Results from a two-year (mid 1990’s) Kansas State University study at four irrigated sites in Kansas show that late-season application of N to soybeans at the R3 growth stage will increase soybean yields. These results, coupled with similar results in other states, suggested that retail input suppliers, public and private labs and consultants who make fertilizer recommendations should consider N applications on irrigated soybeans with high-yield potential. Six of the eight site-years were responsive and showed an average soybean yield increase of 6.9 bu/A or 11.8 percent with late-season N fertilization. Yields at these six sites ranged from a low of 56 bu/A to a high of 83 bu/A. The researcher concluded that producers of high yielding soybeans (greater than 55 bu/A) would benefit from a late-season application of N at the 20-lb/A rate of N.
Fast forward to 2016 where University of Delaware researchers arrived at very similar conclusions. These researchers found that application of supplemental N may provide a yield benefit for high-yield soybeans, but only in cases where expected yields are 60 to 70 bu/A or higher. In summing up their research, they concluded that Growers are unlikely to see yield increases from late-season (R3) supplemental fertilizer N in situations where yields are not likely to exceed 60 bu/A. In production scenarios where yields are likely to be less than 60 bu/A, application of supplemental N is more likely to result in unnecessary expense and increased environmental impact.
Access Kansas State University Fluid Journal Soybean N article
Access University of Delaware Fluid Journal Soybean N article
Depending on the supply of ammonium thiosulfate (ATS, 12-0-0-26S) at times and the purchase price differential between ammonium sulfate and ATS, there are sometimes inquiries made about substituting ammonium sulfate for ATS in blending with UAN solution. Ammonium thiosulfate is a preferred source of sulfur in clear solution fertilizers because it allows for much higher nutrient analysis in finished blends than ammonium sulfate. Ammonium sulfate (i.e. 8-0-0-9S solution and 21-0-0-0-24S dry) has not been used much in solution fertilizers in the past because of the lower grades that are possible – especially if potassium chloride is included in the blend.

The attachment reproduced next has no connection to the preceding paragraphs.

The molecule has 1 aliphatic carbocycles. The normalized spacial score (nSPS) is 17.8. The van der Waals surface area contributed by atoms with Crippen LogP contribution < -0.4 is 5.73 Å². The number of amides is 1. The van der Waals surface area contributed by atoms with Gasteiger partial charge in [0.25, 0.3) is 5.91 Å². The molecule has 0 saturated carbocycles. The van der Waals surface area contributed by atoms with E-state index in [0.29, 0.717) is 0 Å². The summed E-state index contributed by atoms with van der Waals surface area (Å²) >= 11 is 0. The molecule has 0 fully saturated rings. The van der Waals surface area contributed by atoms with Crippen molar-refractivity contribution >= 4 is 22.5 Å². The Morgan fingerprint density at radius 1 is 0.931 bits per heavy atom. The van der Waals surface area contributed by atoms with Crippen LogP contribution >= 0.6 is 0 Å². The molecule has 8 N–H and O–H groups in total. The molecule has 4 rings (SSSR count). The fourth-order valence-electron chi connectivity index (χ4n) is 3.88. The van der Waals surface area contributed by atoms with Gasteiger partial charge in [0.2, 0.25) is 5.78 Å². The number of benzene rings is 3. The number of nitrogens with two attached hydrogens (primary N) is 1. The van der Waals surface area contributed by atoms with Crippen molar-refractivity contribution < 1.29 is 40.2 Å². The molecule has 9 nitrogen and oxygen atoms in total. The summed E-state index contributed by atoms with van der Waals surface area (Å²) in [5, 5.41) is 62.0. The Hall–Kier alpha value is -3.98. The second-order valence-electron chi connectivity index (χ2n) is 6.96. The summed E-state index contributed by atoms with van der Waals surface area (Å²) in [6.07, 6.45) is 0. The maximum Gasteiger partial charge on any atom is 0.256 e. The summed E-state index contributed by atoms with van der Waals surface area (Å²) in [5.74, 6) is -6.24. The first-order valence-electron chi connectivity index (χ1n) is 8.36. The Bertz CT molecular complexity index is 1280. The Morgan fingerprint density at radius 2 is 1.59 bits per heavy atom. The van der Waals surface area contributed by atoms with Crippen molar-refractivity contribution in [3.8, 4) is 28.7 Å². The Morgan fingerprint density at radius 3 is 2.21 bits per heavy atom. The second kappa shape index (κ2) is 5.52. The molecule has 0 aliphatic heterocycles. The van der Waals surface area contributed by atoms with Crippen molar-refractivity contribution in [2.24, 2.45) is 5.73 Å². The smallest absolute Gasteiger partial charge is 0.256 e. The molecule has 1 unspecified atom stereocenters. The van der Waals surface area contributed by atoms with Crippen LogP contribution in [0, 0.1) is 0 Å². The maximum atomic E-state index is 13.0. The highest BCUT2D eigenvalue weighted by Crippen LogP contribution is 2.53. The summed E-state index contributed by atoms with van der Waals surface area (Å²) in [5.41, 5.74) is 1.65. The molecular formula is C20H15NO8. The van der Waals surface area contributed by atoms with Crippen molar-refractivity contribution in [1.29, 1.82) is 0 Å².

It is possible to make an 8.7-0-0-10S solution that has a salt-out temperature of about 32°F. However, the common grade of ammonium sulfate solution found in the market is 8-0-0-9S and is commonly used as a water conditioner for herbicide applications. Generally, 32% UAN solution and ammonium sulfate solution are compatible in any proportion. Table 1 provides information on various 8.7-0-0-10S and 32% UAN solutions that have a salt-out temperature of about 32°F. If 28% UAN and/or 8-0-0-9S solution is used, the resulting blends will have a salt-out temperature of less than 32°F.
Table 2 shows several blends made from dry ammonium sulfate (21-0-0-24S), 32% UAN solution and water. For those with limited experience in formulating liquid fertilizers, keep in mind that dissolving ammonium sulfate to produce these blends is different than adding ammonium sulfate to your glyphosate herbicide mixes. Efficiently solubilizing dry ammonium sulfate in UAN solution and water requires adequate agitation, water/UAN temperature of 50-60°F or greater and adequate equipment.
Tables 3 contains several properties of various ammonium sulfate solution grades while Table 4 details the negative heats of solution of ammonium sulfate, urea, ammonium nitrate and potassium chloride when dissolved in water. The greater the negative heat of solution and the greater the heat requirement to dissolve the various salts in water.